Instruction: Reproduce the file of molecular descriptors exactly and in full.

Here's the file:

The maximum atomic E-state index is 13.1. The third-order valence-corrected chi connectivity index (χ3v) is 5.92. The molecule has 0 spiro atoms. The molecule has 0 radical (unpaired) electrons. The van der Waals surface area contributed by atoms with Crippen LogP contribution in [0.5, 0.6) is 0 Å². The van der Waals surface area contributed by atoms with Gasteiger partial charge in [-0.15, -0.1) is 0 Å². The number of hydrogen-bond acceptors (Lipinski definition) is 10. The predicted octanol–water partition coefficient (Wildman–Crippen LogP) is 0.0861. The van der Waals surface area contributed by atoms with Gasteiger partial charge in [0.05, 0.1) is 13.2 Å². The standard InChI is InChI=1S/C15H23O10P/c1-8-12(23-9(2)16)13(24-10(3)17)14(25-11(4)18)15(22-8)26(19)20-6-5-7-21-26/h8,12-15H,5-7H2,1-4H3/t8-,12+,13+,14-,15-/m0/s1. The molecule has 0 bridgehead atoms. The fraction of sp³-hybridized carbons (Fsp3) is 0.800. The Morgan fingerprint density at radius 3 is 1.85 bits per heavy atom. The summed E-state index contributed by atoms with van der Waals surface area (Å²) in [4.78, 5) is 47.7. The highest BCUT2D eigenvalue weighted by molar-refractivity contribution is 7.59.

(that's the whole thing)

The maximum atomic E-state index is 13.1. The third-order valence-corrected chi connectivity index (χ3v) is 5.92. The molecule has 0 spiro atoms. The molecule has 0 radical (unpaired) electrons. The van der Waals surface area contributed by atoms with Crippen LogP contribution in [0.5, 0.6) is 0 Å². The van der Waals surface area contributed by atoms with Gasteiger partial charge in [-0.15, -0.1) is 0 Å². The number of hydrogen-bond acceptors (Lipinski definition) is 10. The predicted octanol–water partition coefficient (Wildman–Crippen LogP) is 0.0861. The van der Waals surface area contributed by atoms with Gasteiger partial charge in [0.05, 0.1) is 13.2 Å². The standard InChI is InChI=1S/C15H23O10P/c1-8-12(23-9(2)16)13(24-10(3)17)14(25-11(4)18)15(22-8)26(19)20-6-5-7-21-26/h8,12-15H,5-7H2,1-4H3/t8-,12+,13+,14-,15-/m0/s1. The molecule has 0 bridgehead atoms. The fraction of sp³-hybridized carbons (Fsp3) is 0.800. The Morgan fingerprint density at radius 3 is 1.85 bits per heavy atom. The summed E-state index contributed by atoms with van der Waals surface area (Å²) in [4.78, 5) is 47.7. The highest BCUT2D eigenvalue weighted by molar-refractivity contribution is 7.59.